Improving workforce productivity – why is it so important?
Productivity in the workplace can be a highly influential factor in finding business success, but the latest research suggests more could be done by UK businesses.
A leading think-tank has suggested that UK workers are less productive than before the financial crisis – and by a considerable margin as well.
The latest quarterly report from the National Institute of Economic and Social Research suggests that labour productivity is around 4.5% lower than it was in 2007.
Simply put, this concerns the amount of goods and services that are produced in one hour of labour – a sign of whether a workforce is really fulfilling its potential.
The NIESR report described productivity as “abysmal” and although it said a return to peak levels would happen eventually, this is not likely until the latter half of 2017.
Therefore, businesses should look at ways of increasing productivity as it could ultimately have an impact on their finances.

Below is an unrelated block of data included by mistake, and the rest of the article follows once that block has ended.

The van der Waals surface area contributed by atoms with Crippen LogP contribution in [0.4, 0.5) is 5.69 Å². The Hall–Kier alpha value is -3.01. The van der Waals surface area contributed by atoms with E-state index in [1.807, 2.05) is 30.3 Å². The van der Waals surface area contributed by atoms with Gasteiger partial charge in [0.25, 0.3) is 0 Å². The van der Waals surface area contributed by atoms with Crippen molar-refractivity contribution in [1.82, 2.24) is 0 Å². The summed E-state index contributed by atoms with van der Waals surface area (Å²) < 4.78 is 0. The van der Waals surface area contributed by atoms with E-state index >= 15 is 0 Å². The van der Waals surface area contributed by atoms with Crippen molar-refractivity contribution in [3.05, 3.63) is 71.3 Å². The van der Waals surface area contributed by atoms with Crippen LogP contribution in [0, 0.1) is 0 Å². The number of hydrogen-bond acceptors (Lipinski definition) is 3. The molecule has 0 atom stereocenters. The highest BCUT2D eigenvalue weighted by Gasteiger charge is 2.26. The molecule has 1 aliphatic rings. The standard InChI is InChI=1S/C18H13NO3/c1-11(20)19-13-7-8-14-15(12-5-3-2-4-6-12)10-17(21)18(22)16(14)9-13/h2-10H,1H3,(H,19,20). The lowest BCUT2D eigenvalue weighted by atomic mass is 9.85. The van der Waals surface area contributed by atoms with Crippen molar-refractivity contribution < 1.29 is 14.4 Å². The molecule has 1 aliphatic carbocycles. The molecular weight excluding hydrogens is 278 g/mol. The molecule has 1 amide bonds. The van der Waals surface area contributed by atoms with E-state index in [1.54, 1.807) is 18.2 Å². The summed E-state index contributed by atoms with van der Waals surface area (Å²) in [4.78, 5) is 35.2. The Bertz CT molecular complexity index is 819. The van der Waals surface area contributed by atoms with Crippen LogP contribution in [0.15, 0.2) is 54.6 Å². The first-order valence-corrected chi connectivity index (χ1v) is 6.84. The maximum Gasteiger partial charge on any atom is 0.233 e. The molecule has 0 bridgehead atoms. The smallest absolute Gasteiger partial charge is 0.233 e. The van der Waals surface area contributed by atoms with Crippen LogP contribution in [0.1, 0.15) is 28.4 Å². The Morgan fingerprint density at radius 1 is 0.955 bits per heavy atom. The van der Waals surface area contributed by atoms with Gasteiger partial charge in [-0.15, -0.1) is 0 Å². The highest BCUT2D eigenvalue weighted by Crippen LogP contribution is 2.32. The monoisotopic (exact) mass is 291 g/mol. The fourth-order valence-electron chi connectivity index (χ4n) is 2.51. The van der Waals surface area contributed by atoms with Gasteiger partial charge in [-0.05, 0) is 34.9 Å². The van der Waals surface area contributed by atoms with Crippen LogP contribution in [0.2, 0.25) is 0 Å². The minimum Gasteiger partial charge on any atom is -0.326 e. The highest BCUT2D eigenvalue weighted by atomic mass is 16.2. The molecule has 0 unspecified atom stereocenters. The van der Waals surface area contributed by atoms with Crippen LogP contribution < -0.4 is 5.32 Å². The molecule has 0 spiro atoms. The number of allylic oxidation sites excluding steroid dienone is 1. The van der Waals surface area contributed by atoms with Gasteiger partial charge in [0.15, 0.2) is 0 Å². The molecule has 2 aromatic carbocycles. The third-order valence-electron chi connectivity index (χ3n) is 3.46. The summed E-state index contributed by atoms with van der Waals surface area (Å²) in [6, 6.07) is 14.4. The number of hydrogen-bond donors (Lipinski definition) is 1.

Staff who are productive are more likely to come up with new ideas and products, while a lack of creative spark could leave companies struggling.
Is corporate insolvency the answer?
There is even the potential for a business to face corporate insolvency if issues are allowed to remain unchecked – especially if a company is essentially leaking finances.
A key factor in workplace productivity relates to the morale and motivation within the workforce – logic dictates that somebody who is happy to work will pour more effort into it.
Likewise, someone whose thoughts are elsewhere is unlikely to be as productive and this could be costing a business money.
While picking the right staff comes down to the recruitment process, taking measures to keep them happy and focused once in the role are also important.
Various perks and company opportunities are one such way doing this, while regular staff social events can help to build bonds between workers.
Creativity and innovation are at the forefront of many business strategies in the current economic climate, as more firms are recognising the importance of staying ahead of the game.
The economy might be showing signs of a solid recovery, but if productivity really is as low as forecast, many companies could be missing out on some considerable opportunities.
By Phil Smith